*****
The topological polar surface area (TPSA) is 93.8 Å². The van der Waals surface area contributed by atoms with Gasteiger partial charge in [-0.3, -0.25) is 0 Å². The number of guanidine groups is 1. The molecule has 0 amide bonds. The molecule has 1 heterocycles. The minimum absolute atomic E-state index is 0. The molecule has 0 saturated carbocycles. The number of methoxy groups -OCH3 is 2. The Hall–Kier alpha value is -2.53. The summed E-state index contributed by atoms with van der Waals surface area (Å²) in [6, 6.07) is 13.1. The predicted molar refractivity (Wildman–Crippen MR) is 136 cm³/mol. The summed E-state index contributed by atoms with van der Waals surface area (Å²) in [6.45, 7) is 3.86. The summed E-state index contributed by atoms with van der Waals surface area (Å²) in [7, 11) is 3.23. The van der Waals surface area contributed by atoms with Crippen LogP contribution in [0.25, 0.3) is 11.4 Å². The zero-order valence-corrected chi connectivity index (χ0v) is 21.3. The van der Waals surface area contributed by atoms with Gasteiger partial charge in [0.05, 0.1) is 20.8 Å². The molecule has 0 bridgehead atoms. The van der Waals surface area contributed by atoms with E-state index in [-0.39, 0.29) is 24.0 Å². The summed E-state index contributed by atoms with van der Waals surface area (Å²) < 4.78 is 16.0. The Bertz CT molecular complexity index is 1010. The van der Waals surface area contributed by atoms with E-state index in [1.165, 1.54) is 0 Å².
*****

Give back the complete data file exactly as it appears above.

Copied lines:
The topological polar surface area (TPSA) is 93.8 Å². The van der Waals surface area contributed by atoms with Gasteiger partial charge in [-0.3, -0.25) is 0 Å². The number of guanidine groups is 1. The molecule has 0 amide bonds. The molecule has 1 heterocycles. The minimum absolute atomic E-state index is 0. The molecule has 0 saturated carbocycles. The number of methoxy groups -OCH3 is 2. The Hall–Kier alpha value is -2.53. The summed E-state index contributed by atoms with van der Waals surface area (Å²) in [6, 6.07) is 13.1. The predicted molar refractivity (Wildman–Crippen MR) is 136 cm³/mol. The summed E-state index contributed by atoms with van der Waals surface area (Å²) in [6.45, 7) is 3.86. The summed E-state index contributed by atoms with van der Waals surface area (Å²) in [7, 11) is 3.23. The van der Waals surface area contributed by atoms with Crippen LogP contribution in [0.25, 0.3) is 11.4 Å². The zero-order valence-corrected chi connectivity index (χ0v) is 21.3. The van der Waals surface area contributed by atoms with Gasteiger partial charge in [0.05, 0.1) is 20.8 Å². The molecule has 0 bridgehead atoms. The van der Waals surface area contributed by atoms with E-state index in [-0.39, 0.29) is 24.0 Å². The summed E-state index contributed by atoms with van der Waals surface area (Å²) < 4.78 is 16.0. The Bertz CT molecular complexity index is 1010. The van der Waals surface area contributed by atoms with E-state index in [1.165, 1.54) is 0 Å².